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Travel Japan brings you the best of Japan travel tips, Japanese culture essentials and Japan travel experience stories. By doing some research you can travel in Japan as economically as you can anywhere else in the world.
Japanese Train Etiquette—You feel more comfortable and confident traveling on Japanese trains when you understand some of the etiquette. No one expects perfection.
Kochi Japan—Take a Limited Express train from Okayama over a series of bridges to cross the Inland Sea dotted with dozens of small, steep islands. On Shikoku, you leave congestion behind as you head toward Kochi City.
Sumida River—Escape the crowds of Tokyo. Take to the river for a serene view of the city in a relaxed setting. You will likely be one of a handful of international passengers. The rest will be Japanese.
Tourist Maps for Japan—The most efficient and effective maps display the names of streets, parks, and buildings in Japanese. Local maps usually provide the most colorful, accurate and useful information.
Hiroshima—While her numerous peace memorials draw visitors worldwide, international travelers also visit this city in western Japan for her natural beauty and rich culture.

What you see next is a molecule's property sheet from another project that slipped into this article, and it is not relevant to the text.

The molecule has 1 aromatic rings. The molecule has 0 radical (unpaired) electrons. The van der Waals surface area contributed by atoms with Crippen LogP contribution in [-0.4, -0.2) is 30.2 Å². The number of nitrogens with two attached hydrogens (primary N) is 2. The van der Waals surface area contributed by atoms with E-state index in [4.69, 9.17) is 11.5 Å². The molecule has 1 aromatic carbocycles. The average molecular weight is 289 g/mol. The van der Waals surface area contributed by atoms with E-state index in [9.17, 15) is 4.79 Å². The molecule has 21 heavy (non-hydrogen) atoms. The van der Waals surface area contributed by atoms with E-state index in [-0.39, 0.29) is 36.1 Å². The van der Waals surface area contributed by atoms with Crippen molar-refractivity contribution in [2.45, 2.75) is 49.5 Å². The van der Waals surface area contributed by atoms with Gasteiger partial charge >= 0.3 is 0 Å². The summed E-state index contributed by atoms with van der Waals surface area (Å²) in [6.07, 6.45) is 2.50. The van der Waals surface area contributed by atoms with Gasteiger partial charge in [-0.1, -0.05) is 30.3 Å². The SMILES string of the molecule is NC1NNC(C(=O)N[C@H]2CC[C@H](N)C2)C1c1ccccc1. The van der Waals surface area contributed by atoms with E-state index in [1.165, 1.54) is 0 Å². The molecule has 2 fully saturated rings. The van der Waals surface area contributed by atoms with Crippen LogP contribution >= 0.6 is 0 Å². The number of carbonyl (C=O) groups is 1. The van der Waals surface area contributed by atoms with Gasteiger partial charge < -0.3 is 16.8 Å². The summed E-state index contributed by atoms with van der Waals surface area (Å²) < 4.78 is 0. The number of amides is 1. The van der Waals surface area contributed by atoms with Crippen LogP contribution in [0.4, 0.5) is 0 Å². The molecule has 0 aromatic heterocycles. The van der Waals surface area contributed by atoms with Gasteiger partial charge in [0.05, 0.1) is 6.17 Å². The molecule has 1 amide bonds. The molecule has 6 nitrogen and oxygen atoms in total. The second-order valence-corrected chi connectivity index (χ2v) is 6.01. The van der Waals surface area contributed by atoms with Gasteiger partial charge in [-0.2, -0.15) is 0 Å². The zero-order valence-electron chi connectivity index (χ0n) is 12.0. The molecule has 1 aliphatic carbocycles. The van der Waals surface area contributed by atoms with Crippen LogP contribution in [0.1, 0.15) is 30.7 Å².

Miyajima—A 10-minute ferry ride from the mainland 30 minutes south of Hiroshima, Miyajima offers a wide array things to do and things to see on a beautiful small island in Japan.
Mount Yoshino—Yoshino-yama in the Nara Prefecture operates as a natural organic tranquilizer. Even hyper-A-type, anxious, imperative and wound-up folks decompress at least a little when visiting this mountain.
Iwakuni—An hour from Hiroshima, Iwakuni claims one of the most beautiful bridges in the world. You also might like the harmless white snakes with red eyes, the mountaintop castle, the cormorant fishing and the famous food.
Asakusa—Small restaurants, side-by-side shops, a beautifully-bridged river, an ancient temple and the tallest ultra-modern structure in Japan mix together with traditional culture to create this human-scale community in Tokyo Metropolis.
Ueno Park—The oldest public park in Japan, Ueno Park hosts more than 20 museums, Japan’s premier zoo and over 1,200 cherry trees, plus many additional natural, historical and cultural attractions.
Hamarikyu Garden—This Edo-era garden creates a peaceful oasis of green in the midst of Tokyo skyscrapers. The park softens the high-rise towers, making them appear as designed to blend with the garden.
Kochi Sunday Market—One of the oldest street markets in Japan, the Kochi Sunday Market started in 1690. You find here high quality products, smiley-face prices and friendly people.
Riding the Japanese Shinkansen—At time when most countries expected the demise of passenger rail service, Japan developed the Shinkansen. Be sure to ride it when visiting Japan.
Amish Country, Holmes County, Ohio—Visit one of the largest Amish communities in North America. Holmes county is home to both Old Order and New Order Amish. Take your camera, but respect local beliefs.
Martin Luther King, Jr. National Historic Site is a free half-day feel-good attraction within the Atlanta, Georgia, neighborhood where Dr. King was born, grew up, played, attended school and gained his ideals about human relationships.